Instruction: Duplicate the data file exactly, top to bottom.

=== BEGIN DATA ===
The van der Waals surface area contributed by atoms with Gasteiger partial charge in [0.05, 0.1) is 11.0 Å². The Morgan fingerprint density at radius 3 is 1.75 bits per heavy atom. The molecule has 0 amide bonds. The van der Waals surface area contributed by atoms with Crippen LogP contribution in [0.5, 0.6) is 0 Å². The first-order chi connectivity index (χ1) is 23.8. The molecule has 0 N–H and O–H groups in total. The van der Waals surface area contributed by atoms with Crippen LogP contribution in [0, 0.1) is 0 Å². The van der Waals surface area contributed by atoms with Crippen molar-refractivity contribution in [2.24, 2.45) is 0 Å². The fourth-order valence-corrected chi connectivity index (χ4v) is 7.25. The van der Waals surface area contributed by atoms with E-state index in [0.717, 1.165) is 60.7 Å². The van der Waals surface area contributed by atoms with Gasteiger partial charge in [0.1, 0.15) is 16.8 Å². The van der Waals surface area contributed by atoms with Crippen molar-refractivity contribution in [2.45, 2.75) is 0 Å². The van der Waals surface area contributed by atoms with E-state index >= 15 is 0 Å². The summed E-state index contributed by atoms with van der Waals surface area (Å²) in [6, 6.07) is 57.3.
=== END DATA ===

The van der Waals surface area contributed by atoms with Gasteiger partial charge in [0.05, 0.1) is 11.0 Å². The Morgan fingerprint density at radius 3 is 1.75 bits per heavy atom. The molecule has 0 amide bonds. The van der Waals surface area contributed by atoms with Crippen LogP contribution in [0.5, 0.6) is 0 Å². The first-order chi connectivity index (χ1) is 23.8. The molecule has 0 N–H and O–H groups in total. The van der Waals surface area contributed by atoms with Crippen LogP contribution in [0, 0.1) is 0 Å². The van der Waals surface area contributed by atoms with Crippen molar-refractivity contribution in [2.24, 2.45) is 0 Å². The fourth-order valence-corrected chi connectivity index (χ4v) is 7.25. The van der Waals surface area contributed by atoms with E-state index in [0.717, 1.165) is 60.7 Å². The van der Waals surface area contributed by atoms with Gasteiger partial charge in [0.1, 0.15) is 16.8 Å². The van der Waals surface area contributed by atoms with Crippen molar-refractivity contribution in [2.45, 2.75) is 0 Å². The van der Waals surface area contributed by atoms with E-state index >= 15 is 0 Å². The summed E-state index contributed by atoms with van der Waals surface area (Å²) in [6, 6.07) is 57.3.